“We do not learn from experience… We learn from reflecting on experience.” John Dewey
Last Friday, all Lancaster staff participated in our first Professional Development day of this school year. These days are important for us as they allow us time to engage in professional dialogue; to focus on our learning and growth as professionals and this, in turn, has a positive impact on student learning (we hope).
This plays a crucial role in ensuring that we are an authentic community of learners. We opened the day with the whole school together, to discuss the topic of reflection and its importance to teaching and learning. It is a core belief of mine that reflection is where all growth is made possible, so anyone who wants to improve their practice and enhance their results needs to make time for it. I believe this is true for all people and all practices – not just teachers.
If we do not make time for reflection and act upon the results of that reflection, then we stagnate. We become trapped in knowledge instead of finding our flow in learning. Don’t misunderstand me, knowledge is very important. The knowledge that you possess and that you bring to bear on your dealings with the world, definitely informs your practice and your actions. Your personal experiences and your education have helped you to obtain all manner of knowledge, which will no doubt be important in many ways. But if you are happy to sit still with that knowledge and are not interested in learning any more, you are going to find it difficult to adapt to new situations – you will not evolve to meet the requirements of changing circumstances.
Reflection goes hand in hand with the mindfulness practices that we have also been hearing so much about in recent times. It is about finding time to dedicate to yourself, a space where you can look inward. It is interesting that we are more inclined, by nature, to reflect on things that are not going well. We choose to take time only when we need to seek solutions – this is often only a surface reflection. We only examine the problem so that we can fix it – not to find its roots. If we also choose time to reflect on the positive aspects of our practice; take time regularly to really contemplate our actions and the effects that they are having on the world around us, then we are more likely to achieve the depth necessary for real and meaningful change.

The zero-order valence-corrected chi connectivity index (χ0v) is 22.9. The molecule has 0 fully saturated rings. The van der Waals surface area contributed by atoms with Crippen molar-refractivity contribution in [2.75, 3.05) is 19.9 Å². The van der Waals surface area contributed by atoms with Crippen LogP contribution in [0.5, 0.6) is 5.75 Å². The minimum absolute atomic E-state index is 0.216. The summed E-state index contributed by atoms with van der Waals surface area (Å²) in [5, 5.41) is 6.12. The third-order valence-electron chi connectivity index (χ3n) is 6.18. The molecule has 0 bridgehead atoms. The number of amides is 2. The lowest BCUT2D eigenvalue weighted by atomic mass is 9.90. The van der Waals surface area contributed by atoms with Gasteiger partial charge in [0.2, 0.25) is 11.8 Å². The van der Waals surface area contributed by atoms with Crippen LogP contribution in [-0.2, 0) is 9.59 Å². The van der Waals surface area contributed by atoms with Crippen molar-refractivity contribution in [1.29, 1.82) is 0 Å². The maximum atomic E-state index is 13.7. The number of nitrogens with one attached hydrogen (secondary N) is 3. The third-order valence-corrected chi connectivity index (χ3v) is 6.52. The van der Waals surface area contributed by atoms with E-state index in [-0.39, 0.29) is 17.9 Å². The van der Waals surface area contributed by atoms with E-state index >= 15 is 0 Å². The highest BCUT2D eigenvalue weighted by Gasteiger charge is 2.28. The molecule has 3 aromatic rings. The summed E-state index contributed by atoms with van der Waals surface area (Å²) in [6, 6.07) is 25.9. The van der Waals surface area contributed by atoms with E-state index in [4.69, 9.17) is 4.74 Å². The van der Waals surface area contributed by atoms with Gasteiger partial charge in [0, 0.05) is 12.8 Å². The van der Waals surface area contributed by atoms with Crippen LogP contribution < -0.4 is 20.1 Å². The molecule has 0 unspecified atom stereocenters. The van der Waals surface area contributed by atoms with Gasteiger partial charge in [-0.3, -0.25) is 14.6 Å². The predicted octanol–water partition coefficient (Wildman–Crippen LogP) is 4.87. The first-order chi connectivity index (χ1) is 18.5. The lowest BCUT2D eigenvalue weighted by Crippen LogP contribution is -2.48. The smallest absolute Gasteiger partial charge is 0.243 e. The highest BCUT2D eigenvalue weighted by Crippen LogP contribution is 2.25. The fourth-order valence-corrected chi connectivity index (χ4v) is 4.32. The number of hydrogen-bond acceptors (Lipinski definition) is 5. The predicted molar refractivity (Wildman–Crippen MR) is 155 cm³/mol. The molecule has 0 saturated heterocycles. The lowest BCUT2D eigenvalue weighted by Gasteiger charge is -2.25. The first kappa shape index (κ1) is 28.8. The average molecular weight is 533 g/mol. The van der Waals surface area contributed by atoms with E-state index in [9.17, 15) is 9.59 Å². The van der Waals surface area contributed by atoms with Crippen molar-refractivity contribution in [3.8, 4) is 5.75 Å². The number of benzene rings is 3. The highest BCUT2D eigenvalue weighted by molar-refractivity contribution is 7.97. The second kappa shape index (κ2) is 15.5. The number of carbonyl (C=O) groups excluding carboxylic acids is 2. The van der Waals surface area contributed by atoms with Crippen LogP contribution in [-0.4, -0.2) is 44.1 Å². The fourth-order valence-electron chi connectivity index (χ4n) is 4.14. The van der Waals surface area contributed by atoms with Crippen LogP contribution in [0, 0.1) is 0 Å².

This can be difficult because it takes a commitment. Not only of time, of which there always seems to be so little but also of character. We have to be willing to consider and become much more aware of how close we are living our espoused values. We become more alert to the beliefs that genuinely drive our actions – and sometimes we have to question them. When we are mindful of our actions and their possible consequences (through reflection) we are able to assert some control over our own learning pathway.
Reflection is central to the IB programs which we implement at Lancaster and it is a skill that, like any other, needs to be nurtured and developed. By talking about reflection and asking children to actively engage in thinking about their work in this way, we stimulate higher order thinking and we encourage thoughtful, compassionate interactions. We develop students who are interested and actively involved in constructing their own learning.
So, encourage your children to be mindful, to reflect. Encourage them to talk about what they have done well, what they have enjoyed in their learning experiences (not only in school) as well as those things that have not gone so well, that they would like to improve. Involving someone else in your reflection process is proven to be beneficial – we enter into the realms of dialogue (remember last week?) and we can begin to question each other in ways that really encourage a deeper understanding and a connection to our core values and beliefs. In this way, we can also support our children as they find their way and go through the various phases of establishing their own character.
We may also learn something about ourselves along the way.